Image by Stefano Pollio.
Ashland is home to a number of ghosts and here are few of their stories.
Spanning more than 90 acres, Ashland’s Lithia Park is the city’s largest park, with famed landscape architect John McLaren overseeing a number of improvements. One of the park’s most well-known ghosts is the Blue Lady or Blue Girl. According to the accounts, back in the 1880s, a young woman was sexually assaulted and murdered. Since then, many witnesses have reported a mysterious blue light – or a glowing mist – floating throughout the park, particularly the duck ponds.
Always at night, of course.
The Blue Lady, in her mist form, has been known to move out in front of moving vehicles or seemingly appear out of thin air. In these accounts, as the vehicles pass through the blue mists, the occupants are hit with a cold chill.
Then, the cold goes away along with the mist.
Another story has it that a logger was killed during an accident. According to some accounts, the ill-fated logger used a drinking jug as a musical instrument . . . witnesses claim to hear strange musical sounds as they walk through the park at night.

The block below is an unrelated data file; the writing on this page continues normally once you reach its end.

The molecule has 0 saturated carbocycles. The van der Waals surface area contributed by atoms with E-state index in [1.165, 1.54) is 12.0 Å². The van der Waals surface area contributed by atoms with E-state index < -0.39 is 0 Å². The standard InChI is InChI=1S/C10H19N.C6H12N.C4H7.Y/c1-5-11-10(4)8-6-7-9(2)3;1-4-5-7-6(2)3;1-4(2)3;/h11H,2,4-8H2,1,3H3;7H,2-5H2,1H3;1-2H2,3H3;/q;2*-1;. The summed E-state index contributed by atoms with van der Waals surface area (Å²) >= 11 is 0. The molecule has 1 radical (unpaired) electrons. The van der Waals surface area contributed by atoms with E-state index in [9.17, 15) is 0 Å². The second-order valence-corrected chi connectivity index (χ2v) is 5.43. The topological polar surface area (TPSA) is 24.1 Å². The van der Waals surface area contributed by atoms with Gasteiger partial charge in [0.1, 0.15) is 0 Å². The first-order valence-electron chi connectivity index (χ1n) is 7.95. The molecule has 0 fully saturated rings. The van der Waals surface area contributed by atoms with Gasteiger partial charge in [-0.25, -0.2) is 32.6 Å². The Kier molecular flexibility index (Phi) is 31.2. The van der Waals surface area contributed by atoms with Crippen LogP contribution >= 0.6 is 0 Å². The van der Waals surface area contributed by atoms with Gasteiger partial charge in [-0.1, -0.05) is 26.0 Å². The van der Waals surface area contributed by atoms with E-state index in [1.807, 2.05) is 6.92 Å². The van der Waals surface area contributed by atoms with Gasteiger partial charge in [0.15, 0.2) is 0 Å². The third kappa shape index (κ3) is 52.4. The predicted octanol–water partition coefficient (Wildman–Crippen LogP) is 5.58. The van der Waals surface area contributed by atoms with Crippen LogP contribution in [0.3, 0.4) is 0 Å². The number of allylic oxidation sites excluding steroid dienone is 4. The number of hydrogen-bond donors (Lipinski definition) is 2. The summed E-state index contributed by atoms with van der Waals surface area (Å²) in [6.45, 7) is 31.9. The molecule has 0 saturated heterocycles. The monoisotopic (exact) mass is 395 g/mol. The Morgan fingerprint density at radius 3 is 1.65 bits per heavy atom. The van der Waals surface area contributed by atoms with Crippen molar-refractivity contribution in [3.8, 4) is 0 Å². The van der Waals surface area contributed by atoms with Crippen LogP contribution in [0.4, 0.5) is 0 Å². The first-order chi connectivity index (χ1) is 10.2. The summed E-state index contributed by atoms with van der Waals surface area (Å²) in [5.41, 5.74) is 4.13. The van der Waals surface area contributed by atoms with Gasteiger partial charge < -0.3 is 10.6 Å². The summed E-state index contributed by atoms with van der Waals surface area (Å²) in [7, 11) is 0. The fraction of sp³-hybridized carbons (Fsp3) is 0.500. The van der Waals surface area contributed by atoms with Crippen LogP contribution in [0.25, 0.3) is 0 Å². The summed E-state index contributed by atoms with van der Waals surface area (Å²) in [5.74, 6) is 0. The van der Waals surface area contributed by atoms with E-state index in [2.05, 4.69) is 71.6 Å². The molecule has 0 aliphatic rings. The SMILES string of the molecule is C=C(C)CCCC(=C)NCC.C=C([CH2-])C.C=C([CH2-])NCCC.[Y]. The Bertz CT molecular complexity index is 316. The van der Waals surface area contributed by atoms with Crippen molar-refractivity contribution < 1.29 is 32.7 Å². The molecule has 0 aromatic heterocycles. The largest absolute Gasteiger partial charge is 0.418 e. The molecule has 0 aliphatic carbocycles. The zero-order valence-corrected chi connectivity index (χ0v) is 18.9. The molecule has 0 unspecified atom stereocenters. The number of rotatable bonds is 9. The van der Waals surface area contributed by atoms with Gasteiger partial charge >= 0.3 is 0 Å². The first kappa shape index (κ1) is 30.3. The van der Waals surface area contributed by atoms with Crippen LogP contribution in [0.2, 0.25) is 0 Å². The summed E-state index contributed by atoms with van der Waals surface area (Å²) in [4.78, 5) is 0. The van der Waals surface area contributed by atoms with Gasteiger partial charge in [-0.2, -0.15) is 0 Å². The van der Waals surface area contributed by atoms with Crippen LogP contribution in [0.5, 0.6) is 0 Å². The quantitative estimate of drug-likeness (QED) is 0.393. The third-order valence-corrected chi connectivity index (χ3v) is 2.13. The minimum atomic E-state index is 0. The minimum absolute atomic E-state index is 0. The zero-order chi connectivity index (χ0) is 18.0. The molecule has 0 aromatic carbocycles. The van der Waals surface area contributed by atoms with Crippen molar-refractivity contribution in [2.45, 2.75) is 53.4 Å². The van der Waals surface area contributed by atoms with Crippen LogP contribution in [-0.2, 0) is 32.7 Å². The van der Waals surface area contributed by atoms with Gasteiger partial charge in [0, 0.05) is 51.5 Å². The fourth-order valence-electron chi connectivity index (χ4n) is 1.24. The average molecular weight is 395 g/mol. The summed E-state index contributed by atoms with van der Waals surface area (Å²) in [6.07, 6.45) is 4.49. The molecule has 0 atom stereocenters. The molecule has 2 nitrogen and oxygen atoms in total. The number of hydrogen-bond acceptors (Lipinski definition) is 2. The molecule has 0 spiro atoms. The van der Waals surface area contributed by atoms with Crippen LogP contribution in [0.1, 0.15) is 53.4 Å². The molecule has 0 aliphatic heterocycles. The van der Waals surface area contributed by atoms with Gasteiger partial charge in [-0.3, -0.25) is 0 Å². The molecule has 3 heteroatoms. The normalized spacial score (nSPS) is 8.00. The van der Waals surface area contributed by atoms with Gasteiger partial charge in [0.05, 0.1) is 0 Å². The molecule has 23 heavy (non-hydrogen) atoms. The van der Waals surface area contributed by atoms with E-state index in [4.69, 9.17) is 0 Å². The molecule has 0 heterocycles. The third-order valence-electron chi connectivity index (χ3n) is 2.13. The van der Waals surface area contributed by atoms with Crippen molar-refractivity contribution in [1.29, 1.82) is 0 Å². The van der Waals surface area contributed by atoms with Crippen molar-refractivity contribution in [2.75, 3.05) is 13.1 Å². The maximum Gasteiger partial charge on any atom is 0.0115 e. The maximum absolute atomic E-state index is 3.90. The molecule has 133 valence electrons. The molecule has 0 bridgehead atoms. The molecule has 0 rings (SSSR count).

Where the Oregon Shakespeare Festival’s Black Swan Theatre now stands, nearly a hundred years ago, there was a large parking lot (an automobile dealership would later take its place). During the day, a young man – called Dog Boy or Dog-Faced Boy due to an accident that scarred his face – would sell pencils out of a tin cup; at night, he would break into parked cars or burglarized nearby businesses. However, local vigilantes, according to one story, caught Dog Boy in the act and beat him to death.
Ever since, Dog Boy has been seen the in the area, looking for another vehicle to rob or maybe even seeking shelter from vigilantes.
Famed stage and film actor Charles Laughton went to the OSF in the early 1960s and enjoyed the shows he saw. It’s been said Laughton had always wanted to play King Lear at the OSF and, supposedly, the deal was made. However, Laughton died . . . stories have it that whenever Lear is produced at the OSF, Laughton or some shadowy figure can be seen in the audience during rehearsals or his footsteps can be heard backstage.
In the town’s old railroad district, what’s now the Peerless Hotel was once a boarding house for railway workers and is rumored to be haunted by a ghost prostitute who visited the men.
It should be noted that these stories are based on various accounts and urban legends. Each story probably has several different versions – that’s the nature of folklore.
Happy Hallowe’en . . . .